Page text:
The Law Society Gazette, 10 February 2005
Bar Council chief warns Clementi may lead to ‘creeping bureaucracy’
The leaders of the two main branches of the UK legal profession last week highlighted their continuing rifts over last year’s Clementi report, as the proposals were labelled as potentially allowing ‘creeping bureaucracy’ to crawl over lawyers in England and Wales. The new chairman of the bar council re-emphasised his organisation’s opposition to the prospect of external ownership of either traditional law firms or the proposed legal disciplinary partnerships.
The Solicitors’ Bill
The Solicitors’ Bill was introduced in the House of Lords just before Christmas by Lord Tangley (who as Sir Edwin Herbert was president of the Law Society in 1956/57). Powers are sought in the bill to regulate the education, training and admission not only of articled clerks but of prospective solicitors also, under the proposed training scheme, either concurrently with or in substitution for service under articles.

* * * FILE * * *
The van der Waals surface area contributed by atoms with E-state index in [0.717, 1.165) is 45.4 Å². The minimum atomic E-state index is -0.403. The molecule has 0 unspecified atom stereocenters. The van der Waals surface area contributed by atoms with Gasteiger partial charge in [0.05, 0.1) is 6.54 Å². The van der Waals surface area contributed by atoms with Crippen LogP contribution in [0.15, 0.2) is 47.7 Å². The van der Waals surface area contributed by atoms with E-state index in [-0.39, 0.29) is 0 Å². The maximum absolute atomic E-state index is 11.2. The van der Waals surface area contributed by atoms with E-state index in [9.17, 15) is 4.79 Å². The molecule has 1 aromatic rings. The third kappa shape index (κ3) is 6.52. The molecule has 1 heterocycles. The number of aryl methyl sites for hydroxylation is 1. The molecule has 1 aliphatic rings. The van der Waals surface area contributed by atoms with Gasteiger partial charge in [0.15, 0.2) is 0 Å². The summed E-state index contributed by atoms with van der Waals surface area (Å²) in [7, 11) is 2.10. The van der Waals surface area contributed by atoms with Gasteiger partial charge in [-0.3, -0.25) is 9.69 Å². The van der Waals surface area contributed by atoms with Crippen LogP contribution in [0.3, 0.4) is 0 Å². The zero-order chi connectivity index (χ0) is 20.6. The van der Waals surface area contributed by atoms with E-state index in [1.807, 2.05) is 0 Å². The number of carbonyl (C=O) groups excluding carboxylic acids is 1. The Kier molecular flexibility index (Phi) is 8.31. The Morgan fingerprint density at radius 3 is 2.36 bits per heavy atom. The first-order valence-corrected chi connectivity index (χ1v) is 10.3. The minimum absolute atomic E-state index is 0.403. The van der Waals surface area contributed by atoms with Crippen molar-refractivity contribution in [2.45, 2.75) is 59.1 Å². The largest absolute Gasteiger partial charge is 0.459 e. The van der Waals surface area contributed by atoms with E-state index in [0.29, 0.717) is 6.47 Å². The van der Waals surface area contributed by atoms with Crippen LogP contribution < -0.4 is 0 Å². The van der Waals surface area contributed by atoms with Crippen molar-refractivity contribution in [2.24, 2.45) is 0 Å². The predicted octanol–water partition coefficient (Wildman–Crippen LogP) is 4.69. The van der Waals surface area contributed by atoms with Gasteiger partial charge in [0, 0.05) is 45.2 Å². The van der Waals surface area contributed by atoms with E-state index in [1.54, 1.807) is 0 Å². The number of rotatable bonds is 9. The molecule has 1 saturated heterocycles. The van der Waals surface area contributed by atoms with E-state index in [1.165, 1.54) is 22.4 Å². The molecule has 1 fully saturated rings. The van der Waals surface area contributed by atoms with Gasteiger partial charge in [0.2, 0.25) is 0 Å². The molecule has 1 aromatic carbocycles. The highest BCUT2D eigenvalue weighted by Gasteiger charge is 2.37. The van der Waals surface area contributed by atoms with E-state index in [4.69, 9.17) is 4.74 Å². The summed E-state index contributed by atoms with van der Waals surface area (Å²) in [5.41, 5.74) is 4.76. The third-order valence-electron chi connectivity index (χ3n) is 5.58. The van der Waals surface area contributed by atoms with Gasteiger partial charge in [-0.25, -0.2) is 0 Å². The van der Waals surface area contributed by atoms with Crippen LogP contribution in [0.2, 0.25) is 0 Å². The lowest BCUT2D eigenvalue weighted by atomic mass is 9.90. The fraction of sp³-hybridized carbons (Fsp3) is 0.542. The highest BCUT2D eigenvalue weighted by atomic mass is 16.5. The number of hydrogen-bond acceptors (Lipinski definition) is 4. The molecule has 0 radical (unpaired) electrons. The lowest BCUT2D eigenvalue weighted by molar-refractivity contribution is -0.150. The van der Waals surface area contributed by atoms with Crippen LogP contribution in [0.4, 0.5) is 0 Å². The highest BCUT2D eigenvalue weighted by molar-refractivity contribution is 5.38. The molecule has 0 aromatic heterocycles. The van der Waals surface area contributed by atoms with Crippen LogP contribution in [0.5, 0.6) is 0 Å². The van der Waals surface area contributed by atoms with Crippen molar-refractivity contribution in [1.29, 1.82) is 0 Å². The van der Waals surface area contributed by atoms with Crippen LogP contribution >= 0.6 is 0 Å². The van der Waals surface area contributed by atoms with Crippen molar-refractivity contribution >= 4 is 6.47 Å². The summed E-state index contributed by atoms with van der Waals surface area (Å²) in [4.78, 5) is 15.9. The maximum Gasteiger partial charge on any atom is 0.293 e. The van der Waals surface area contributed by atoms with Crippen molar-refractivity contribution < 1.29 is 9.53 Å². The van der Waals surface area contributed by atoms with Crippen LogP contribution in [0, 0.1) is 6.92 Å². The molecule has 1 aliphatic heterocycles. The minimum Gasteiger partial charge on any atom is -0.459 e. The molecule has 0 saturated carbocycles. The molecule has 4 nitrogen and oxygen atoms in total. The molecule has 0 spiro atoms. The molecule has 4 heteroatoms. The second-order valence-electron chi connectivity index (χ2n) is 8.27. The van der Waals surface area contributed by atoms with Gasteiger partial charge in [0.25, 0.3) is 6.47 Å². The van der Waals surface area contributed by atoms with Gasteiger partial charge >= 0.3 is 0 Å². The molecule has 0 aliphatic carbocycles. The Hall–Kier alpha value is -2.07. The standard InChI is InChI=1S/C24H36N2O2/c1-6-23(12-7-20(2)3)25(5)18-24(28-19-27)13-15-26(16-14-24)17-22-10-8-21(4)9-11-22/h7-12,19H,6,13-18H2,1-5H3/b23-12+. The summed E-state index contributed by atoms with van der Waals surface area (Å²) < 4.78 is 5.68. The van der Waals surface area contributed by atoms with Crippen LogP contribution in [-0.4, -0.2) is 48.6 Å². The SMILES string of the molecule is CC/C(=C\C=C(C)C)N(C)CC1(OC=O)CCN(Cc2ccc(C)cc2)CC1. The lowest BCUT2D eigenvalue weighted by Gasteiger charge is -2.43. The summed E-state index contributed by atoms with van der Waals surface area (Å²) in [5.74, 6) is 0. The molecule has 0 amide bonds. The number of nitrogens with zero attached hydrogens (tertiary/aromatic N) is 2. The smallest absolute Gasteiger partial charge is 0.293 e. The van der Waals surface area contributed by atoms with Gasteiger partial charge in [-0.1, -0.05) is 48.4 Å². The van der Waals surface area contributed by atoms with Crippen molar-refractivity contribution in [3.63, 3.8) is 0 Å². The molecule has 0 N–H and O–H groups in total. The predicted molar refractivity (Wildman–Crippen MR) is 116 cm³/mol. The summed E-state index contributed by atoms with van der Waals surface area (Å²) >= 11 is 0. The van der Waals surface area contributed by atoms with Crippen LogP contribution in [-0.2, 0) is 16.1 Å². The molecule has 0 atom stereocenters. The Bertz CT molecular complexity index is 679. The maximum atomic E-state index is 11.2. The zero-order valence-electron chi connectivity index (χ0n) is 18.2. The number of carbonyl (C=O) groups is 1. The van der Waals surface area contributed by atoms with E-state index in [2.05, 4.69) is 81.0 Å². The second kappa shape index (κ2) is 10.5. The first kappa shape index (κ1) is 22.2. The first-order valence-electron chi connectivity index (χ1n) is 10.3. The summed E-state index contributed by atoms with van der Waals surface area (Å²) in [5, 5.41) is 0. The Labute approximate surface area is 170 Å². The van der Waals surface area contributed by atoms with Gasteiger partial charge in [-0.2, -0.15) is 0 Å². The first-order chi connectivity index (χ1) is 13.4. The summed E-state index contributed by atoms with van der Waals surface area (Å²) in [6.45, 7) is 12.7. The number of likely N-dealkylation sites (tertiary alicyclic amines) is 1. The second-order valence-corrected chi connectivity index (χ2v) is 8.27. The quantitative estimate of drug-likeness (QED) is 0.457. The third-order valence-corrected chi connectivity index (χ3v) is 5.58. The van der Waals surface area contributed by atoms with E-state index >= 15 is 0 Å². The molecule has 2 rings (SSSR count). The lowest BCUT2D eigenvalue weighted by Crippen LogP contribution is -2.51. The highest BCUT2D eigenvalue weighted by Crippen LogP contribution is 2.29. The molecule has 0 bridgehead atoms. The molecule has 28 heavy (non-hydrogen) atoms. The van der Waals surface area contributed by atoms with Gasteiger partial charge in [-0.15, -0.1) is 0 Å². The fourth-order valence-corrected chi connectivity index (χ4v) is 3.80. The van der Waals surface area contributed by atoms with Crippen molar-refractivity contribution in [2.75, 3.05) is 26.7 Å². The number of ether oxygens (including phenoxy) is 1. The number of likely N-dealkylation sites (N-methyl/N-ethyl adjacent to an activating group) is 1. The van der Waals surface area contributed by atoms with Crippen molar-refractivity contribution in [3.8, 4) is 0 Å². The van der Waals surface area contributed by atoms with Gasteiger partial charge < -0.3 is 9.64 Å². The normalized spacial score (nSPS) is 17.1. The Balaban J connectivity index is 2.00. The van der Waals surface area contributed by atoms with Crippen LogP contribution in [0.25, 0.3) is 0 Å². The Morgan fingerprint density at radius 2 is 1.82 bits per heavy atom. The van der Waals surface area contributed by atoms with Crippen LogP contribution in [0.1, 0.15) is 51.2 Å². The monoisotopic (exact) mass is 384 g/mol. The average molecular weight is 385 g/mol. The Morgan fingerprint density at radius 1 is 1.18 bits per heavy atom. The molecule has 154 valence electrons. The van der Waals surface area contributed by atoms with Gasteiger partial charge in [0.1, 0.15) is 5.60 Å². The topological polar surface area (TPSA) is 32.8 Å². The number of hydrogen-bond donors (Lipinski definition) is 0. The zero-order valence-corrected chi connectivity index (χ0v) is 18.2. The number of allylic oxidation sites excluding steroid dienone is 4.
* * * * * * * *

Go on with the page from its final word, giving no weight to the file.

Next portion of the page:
Magna Carta Anniversary
A commemoration service to mark the 750th anniversary of the signing of the Magna Carta is to be held in St Paul’s Cathedral on June 10th, 1965, at which Her Majesty the Queen may be present. Two hundred solicitors and their ladies will be invited to this service.
In reviewing post-war housing plans, at a meeting of the members of the Auctioneers and Estate Agents Institute recently, Mr Willink, the Minister of Health, said that the approximate number of additional houses required, immediately after all our men were home, so that each separate family wanting a separate house might have one, was roughly 1,000,000. Although the government intended to expand the building industry to 1,250,000 men, there was no prospect of a building industry of the size required before the end of the war with Japan.
Minutes of the special general meeting
The president, Lieut-Col Sir Charles Longmore KCB, in the chair. The president, who was in uniform, said that his military duties had occupied his time since his appointment as President of the Society, but that he much regretted his consequent absence.
He stated that, so far as the Society’s records showed, there were 1,831 solicitors serving with the forces and 981 articled clerks, making a total of 2,812.